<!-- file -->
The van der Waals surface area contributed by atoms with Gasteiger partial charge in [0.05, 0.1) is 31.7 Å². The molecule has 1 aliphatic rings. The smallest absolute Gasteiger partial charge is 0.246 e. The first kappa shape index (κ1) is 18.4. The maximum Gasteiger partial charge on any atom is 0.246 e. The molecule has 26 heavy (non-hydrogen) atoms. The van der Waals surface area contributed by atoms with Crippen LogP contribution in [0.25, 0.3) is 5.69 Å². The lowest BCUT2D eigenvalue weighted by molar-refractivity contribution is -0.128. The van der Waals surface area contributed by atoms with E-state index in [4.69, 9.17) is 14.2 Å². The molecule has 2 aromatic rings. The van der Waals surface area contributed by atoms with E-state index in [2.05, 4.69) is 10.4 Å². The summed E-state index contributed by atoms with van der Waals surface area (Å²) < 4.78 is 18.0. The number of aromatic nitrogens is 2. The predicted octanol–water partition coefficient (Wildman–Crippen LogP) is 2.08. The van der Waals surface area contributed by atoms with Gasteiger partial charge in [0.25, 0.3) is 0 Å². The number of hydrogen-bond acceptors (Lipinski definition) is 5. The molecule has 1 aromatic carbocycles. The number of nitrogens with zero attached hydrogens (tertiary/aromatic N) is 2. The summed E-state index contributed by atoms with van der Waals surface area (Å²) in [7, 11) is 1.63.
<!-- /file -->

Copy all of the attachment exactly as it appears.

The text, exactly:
The van der Waals surface area contributed by atoms with Gasteiger partial charge in [0.05, 0.1) is 31.7 Å². The molecule has 1 aliphatic rings. The smallest absolute Gasteiger partial charge is 0.246 e. The first kappa shape index (κ1) is 18.4. The maximum Gasteiger partial charge on any atom is 0.246 e. The molecule has 26 heavy (non-hydrogen) atoms. The van der Waals surface area contributed by atoms with Crippen LogP contribution in [0.25, 0.3) is 5.69 Å². The lowest BCUT2D eigenvalue weighted by molar-refractivity contribution is -0.128. The van der Waals surface area contributed by atoms with E-state index in [4.69, 9.17) is 14.2 Å². The molecule has 2 aromatic rings. The van der Waals surface area contributed by atoms with E-state index in [2.05, 4.69) is 10.4 Å². The summed E-state index contributed by atoms with van der Waals surface area (Å²) < 4.78 is 18.0. The number of aromatic nitrogens is 2. The predicted octanol–water partition coefficient (Wildman–Crippen LogP) is 2.08. The van der Waals surface area contributed by atoms with Gasteiger partial charge in [0.25, 0.3) is 0 Å². The number of hydrogen-bond acceptors (Lipinski definition) is 5. The molecule has 1 aromatic carbocycles. The number of nitrogens with zero attached hydrogens (tertiary/aromatic N) is 2. The summed E-state index contributed by atoms with van der Waals surface area (Å²) in [7, 11) is 1.63.